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Dublin is the capital and the largest city in the Republic of Ireland. Dublin and its greater region, accounts for more than a quarter of Ireland’s total population. Dublin is a perfect tourist destination, with plenty of local attraction including; the stunning St. Patrick's Cathedral. Being a relatively small city, visitors can easily walk to most destinations around the city. The currency used in Dublin is the Euro, widely used when travelling across Europe.
Best Time to Visit Dublin
The Tourist season in Dublin usually peaks between July and August. If you are travelling around Europe it’s worth considering to visit Dublin later September to escape the extreme heat of summer in other parts of Europe or early spring, Hotels and accommodation in Dublin are likely to be cheaper and less crowded during these times. Visitors to Dublin can expect an average of 10 degrees Celsius throughout the year. Unlike the reputation for rain in other parts of Ireland, Dublin experiences on average less rain than London.
Dublin Temple Bar Area
The Temple Bar area is well known as the centre of Nightlife in Dublin. The area lies on the banks of the River Liffey in the centre of Dublin. Temple Bar is popular with tourists for is lively nightlife and well has preserved history with well preserved buildings and narrow cobbled stone streets.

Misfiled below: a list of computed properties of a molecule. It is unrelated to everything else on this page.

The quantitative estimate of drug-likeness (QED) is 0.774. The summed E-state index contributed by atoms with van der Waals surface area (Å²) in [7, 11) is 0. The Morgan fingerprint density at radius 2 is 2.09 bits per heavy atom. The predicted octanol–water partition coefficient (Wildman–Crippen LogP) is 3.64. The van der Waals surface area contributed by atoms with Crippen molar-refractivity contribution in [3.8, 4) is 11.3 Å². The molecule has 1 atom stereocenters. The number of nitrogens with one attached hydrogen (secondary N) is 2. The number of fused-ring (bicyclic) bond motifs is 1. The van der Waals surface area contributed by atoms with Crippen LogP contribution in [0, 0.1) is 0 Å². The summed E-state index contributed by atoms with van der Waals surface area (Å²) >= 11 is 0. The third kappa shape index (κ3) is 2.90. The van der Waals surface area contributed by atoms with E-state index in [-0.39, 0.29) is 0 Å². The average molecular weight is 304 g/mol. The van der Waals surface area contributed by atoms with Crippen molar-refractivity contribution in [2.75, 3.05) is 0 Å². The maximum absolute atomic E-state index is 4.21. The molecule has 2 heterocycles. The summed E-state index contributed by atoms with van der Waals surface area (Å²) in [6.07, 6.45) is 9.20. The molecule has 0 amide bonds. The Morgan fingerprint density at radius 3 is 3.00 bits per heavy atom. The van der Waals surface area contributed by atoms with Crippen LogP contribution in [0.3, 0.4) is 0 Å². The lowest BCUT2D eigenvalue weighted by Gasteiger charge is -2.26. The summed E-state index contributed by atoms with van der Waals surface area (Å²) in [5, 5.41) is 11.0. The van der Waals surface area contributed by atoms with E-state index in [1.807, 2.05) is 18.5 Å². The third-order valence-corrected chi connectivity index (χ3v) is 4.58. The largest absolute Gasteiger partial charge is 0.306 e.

St. Patrick's Cathedral of Dublin
St. Patrick's Cathedral is a historic landmark in the centre of Dublin. Tourists each year for faith or general interest come to awe at this beautiful structure. St. Patrick's Cathedral stands as it was, when the cathedral was built in 1220. A church was built on the same site as early as 1191. This is a significant place, both holy and historic for the people of Ireland. The Cathedral welcomes all people but is still used primarily as a place of worship.
The Kilmainham Gaol in Dublin
The Kilmainham Gaol is now a museum. The Gaol is located in Kilmainham in Dublin and was in service for 140 years until is closed as a prison in 1924. It was reopened in the 1980s after extensive refurbishment. During operation it housed men women and children and over time many of the gaols adult prisoners were deported to Australia. The gaol is a popular attraction for Australian and New Zealand tourists visiting Dublin.
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